Dave Meinert owns several Seattle bars and restaurants. An editorial he's writing specifically about total compensation will appear next week in The Stranger, as part of a series of minimum wage op-eds from activists, business owners, low-wage workers, and other experts. If you have an editorial you'd like to submit, send it here.

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I've been very involved in hearing all sides of how to enact a $15 minimum wage in Seattle. I'm a restaurant owner and I'm on the mayor's minimum wage committee. There are some common themes I keep hearing.

1. The proponents of $15 have always said they are targeting large business like Target, not small local businesses. Target does $72 billion in sales annually. McDonald's does $28 billion. Burger King, $1.15 billion. For comparison, one of the most successful Seattle restaurant companies, Tom Douglass Restaurants, which owns and operates 15 different restaurants, did a total of $46 million in sales last year.

2. There is much debate about complex details—phasing-in, exemptions, total compensation, etc. Many people on the mayor's minimum wage committee state that these are too complex and we should have a simpler policy.

3. Most low-wage workers work for large businesses, businesses with sales over $1 billion per year.

4. Labor is literally freaking out about including tips in total compensation, but this is crucial for small business and we're possibly at an impasse.

So in an effort to keep it simple, focus on who we're targeting instead of who we exempt, take tips and total compensation off the table, and get to $15 as soon as possible without phasing, here's my idea: Go to $15 minimum wage next year only for businesses with annual gross revenue over $1 billion.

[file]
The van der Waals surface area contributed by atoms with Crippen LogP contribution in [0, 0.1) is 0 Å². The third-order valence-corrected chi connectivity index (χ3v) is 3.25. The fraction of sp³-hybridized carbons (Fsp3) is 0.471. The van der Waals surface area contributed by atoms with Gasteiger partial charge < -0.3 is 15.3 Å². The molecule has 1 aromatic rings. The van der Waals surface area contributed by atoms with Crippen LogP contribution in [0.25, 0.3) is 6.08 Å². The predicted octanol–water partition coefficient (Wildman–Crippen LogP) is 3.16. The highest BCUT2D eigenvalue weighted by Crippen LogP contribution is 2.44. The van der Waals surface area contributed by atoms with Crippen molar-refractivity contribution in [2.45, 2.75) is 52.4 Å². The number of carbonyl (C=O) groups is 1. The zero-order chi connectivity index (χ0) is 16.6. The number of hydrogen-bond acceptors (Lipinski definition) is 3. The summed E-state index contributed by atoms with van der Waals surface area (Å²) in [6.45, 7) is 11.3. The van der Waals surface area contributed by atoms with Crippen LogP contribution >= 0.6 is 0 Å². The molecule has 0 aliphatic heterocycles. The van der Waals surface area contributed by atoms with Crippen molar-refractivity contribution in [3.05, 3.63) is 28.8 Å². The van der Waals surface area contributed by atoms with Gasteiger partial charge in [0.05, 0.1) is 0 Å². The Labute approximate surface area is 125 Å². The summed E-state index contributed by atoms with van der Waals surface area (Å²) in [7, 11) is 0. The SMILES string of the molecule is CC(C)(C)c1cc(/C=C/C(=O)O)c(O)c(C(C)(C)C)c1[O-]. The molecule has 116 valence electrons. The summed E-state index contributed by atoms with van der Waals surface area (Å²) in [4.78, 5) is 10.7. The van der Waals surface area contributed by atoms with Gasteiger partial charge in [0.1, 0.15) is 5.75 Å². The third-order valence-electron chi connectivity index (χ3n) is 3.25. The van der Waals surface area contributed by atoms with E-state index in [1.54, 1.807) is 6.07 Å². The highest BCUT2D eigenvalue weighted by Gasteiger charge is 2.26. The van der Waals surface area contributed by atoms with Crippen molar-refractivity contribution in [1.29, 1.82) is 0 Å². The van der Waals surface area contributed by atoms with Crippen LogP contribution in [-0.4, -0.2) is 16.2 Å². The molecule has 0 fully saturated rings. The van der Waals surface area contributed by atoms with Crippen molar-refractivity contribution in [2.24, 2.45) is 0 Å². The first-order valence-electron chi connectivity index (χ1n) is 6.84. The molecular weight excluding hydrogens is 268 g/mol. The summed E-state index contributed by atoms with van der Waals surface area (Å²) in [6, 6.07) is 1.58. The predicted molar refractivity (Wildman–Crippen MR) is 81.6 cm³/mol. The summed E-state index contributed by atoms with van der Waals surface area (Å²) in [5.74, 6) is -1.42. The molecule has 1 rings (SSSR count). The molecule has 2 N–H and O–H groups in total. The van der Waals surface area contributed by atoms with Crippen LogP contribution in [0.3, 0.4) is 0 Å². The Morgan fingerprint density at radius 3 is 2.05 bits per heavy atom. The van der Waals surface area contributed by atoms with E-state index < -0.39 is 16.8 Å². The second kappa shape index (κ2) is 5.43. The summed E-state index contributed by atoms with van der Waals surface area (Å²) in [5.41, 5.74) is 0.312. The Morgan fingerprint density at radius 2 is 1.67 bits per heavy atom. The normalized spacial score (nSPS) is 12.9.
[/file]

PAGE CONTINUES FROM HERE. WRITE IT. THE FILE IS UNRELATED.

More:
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The majority of people making under $15 would immediately go to $15. And most importantly—the employers not required to pay $15 would have to find a way to keep employees. They would have to raise wages, but also might increase benefits, be a better company, or offer more satisfying work. Small businesses would have to find a way to compete in the labor market with big businesses, but they could be flexible in how they do it.

This might sound a little crazy or radical—but this is exactly the ordinance the Washington DC's city council passed last year that their mayor vetoed. It was called the Large Retailer Accountability Act. It was written by and backed by labor—UFCW and SEIU—and the living wage movement. It only increased the wage to $12.50, so the real radical idea here is that we’d be going to $15. We've seen that we can set different wages for small and large businesses in SeaTac. So it's legal. It would also allow us to end the debate now, as I think most small businesses would support this.

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